Durban disappoints with lowest common denominator climate change deal

An interfaith and civil society rally for climate justice in Durban during UN talks. Credits: Patrick Nicholson/Caritas

An interfaith and civil society rally for climate justice in Durban during UN talks.
Credits: Patrick Nicholson/Caritas

Caritas says a deal reached at climate talks in Durban leaves the world facing a catastrophic 4C increase in global temperatures.

The Durban COP17 summit ended with governments agreeing to work towards a legal treaty that will bind developed and developing countries to cutting greenhouse gas emissions.

The U.N. talks in South Africa extended the 1997 Kyoto Protocol, allowing five more years to reach a wider pact.

Caritas welcomed the progress made during talks, but says science shows it’s not enough to stop widespread droughts and the creation of millions of migrants as food production collapses. 

Caritas Internationalis Director of Advocacy and Policy Martina Liebsch said, “We are all polluting the environment now and everyone, every country should take responsibility for that.”

Caritas says it was important to get the commitment at Durban towards a legally binding deal on reducing greenhouse gas emissions.

The agreement was in large part due to leadership from a progressive alliance including the European Union and poorer countries against the United States, Canada, Japan and Australia.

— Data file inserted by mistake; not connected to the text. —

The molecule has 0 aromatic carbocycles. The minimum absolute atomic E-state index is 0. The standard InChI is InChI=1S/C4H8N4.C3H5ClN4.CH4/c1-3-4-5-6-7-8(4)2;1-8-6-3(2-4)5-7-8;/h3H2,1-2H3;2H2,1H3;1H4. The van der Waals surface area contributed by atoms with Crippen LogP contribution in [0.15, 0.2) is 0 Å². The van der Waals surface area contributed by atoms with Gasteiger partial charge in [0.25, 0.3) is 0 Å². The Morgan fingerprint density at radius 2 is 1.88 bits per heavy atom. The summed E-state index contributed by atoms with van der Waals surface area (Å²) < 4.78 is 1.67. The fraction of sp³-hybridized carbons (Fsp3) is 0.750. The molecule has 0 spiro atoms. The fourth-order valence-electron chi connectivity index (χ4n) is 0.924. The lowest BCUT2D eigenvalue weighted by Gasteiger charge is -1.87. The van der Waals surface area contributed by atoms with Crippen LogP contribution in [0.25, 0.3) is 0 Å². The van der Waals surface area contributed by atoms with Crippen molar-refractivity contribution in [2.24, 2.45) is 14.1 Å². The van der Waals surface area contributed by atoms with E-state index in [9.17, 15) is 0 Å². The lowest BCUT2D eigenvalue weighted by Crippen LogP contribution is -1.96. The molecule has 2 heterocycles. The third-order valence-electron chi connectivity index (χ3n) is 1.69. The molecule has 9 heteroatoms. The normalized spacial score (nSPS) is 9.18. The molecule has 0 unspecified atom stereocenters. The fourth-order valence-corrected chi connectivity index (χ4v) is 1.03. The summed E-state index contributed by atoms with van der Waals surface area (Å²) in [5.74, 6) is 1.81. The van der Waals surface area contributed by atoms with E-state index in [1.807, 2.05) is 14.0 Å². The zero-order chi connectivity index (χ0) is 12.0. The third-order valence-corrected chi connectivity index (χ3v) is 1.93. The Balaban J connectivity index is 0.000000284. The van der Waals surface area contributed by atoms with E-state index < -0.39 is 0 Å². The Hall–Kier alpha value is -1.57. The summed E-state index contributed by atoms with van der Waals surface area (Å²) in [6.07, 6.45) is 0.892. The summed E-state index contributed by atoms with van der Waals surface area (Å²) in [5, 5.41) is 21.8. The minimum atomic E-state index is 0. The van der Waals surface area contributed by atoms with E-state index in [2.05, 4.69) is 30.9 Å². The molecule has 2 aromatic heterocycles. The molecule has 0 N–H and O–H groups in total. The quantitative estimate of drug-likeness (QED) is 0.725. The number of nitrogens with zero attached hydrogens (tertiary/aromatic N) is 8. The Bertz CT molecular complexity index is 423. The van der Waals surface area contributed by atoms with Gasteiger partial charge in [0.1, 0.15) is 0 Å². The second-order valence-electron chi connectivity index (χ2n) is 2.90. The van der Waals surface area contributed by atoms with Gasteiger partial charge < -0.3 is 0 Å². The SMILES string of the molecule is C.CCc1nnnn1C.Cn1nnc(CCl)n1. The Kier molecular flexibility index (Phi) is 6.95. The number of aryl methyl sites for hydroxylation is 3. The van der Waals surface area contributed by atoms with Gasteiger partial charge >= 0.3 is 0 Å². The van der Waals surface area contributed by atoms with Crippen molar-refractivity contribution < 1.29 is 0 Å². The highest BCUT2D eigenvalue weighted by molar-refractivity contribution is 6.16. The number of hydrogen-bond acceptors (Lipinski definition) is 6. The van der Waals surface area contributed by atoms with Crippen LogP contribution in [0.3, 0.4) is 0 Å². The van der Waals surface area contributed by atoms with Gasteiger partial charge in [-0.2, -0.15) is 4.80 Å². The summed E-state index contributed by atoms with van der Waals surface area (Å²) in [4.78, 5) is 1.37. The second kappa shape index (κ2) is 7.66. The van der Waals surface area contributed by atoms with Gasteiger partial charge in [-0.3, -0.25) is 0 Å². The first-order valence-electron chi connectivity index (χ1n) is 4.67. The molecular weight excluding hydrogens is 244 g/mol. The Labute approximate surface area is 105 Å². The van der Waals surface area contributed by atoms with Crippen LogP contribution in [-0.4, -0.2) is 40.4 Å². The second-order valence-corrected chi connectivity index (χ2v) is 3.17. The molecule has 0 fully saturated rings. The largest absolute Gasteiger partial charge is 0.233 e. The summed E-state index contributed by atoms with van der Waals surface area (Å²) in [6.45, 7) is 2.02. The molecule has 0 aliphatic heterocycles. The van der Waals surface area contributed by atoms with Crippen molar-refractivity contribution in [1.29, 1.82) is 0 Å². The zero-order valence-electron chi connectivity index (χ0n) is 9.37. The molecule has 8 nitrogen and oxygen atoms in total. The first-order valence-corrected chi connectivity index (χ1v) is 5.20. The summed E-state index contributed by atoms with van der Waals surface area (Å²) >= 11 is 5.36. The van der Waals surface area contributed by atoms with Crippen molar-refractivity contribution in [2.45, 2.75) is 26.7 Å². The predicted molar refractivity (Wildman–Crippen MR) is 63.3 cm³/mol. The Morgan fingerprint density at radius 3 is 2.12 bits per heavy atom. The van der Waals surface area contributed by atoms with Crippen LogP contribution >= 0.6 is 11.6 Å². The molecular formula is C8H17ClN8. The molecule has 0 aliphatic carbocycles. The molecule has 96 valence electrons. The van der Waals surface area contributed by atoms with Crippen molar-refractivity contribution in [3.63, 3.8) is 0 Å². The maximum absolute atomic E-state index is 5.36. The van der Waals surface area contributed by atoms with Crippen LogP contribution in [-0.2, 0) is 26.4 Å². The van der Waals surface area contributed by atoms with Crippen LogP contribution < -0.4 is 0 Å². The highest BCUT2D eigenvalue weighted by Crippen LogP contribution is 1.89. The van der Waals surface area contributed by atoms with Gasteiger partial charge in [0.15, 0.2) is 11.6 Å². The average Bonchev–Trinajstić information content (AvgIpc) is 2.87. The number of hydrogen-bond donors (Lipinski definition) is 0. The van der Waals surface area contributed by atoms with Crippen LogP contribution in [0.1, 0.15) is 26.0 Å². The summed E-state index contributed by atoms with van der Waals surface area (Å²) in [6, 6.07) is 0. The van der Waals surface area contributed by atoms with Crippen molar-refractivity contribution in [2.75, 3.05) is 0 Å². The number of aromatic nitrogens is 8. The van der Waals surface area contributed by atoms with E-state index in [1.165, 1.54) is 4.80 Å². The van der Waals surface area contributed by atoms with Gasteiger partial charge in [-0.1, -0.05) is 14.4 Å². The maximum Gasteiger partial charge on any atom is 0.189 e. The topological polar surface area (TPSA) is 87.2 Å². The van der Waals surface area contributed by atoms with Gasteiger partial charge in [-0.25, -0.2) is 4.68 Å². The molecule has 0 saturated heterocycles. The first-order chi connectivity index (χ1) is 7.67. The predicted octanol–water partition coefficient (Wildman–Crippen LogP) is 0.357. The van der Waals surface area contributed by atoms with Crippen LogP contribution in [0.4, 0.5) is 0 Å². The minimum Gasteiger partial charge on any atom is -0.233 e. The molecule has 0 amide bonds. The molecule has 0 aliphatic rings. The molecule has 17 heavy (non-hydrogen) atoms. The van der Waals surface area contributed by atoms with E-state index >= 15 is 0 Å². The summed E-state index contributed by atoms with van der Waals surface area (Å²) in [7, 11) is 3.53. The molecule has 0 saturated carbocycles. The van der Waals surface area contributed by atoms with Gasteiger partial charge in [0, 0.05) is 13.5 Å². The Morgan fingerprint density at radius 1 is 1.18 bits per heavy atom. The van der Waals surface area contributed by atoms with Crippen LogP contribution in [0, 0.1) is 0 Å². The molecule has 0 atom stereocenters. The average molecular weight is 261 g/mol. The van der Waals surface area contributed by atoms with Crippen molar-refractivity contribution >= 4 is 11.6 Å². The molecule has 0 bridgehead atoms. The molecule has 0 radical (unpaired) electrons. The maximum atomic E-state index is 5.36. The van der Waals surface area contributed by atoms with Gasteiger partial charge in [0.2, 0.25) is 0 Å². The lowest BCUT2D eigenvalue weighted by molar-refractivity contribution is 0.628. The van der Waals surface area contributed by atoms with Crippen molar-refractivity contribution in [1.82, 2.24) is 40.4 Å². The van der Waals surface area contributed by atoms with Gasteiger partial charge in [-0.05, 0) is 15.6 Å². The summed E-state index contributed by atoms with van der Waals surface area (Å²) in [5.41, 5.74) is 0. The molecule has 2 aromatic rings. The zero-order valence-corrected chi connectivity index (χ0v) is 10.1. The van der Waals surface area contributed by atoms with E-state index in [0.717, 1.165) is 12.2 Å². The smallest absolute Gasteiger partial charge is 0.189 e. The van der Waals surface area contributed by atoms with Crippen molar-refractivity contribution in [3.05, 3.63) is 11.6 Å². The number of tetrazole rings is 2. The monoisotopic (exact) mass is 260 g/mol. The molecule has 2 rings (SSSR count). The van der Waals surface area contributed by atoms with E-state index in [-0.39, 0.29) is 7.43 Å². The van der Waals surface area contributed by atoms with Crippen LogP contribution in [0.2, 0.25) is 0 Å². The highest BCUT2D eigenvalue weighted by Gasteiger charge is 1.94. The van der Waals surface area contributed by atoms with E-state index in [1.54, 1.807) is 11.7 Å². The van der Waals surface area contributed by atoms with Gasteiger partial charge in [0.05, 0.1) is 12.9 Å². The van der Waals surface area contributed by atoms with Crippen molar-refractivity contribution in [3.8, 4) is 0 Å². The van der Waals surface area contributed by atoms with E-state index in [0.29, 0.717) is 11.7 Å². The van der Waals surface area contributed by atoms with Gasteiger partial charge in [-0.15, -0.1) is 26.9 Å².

It keeps a narrow pathway open to avoid a 4C rise, but lacks the ambition needed to safeguard millions of lives from the future impact of extreme weather caused by manmade climate change.

Caritas welcomed steps towards setting up a ‘Green Climate Fund’ for poorer countries vulnerable to the impact of climate change. Every $1 spent now in mitigation and adaptation will save $7 spent on emergencies.

But Caritas regrets that countries have not lived up to their pledges. Martina Liebsch said, “Money is urgently needed to help the most poor and vulnerable to adapt to Global warming and its effects.

“We need to look at innovative funding resources such as a tax on maritime transport and aviation as well as a financial transaction tax.”

Caritas is urging governments to move beyond the lowest common denominator deal in Durban and to use the Rio20+ meeting to deliver a step-change in climate action.

For more information, please contact Patrick Nicholson at or call 0039 334 3590 700.

Caritas Internationalis

President: Cardinal Luis Antonio Gokim Tagle
Secretary General: Michel Roy

Caritas Internationalis
Palazzo San Calisto
Vatican City State

Reception Desk: + 39 06 698 797 99
Fax: + 39 06 698 872 37

The office is open from Monday to Friday from 8.30 am to 5.00 pm.

If you need to contact a staff member outside of office hours in a humanitarian emergency, please call + 39 334 359 0700 or email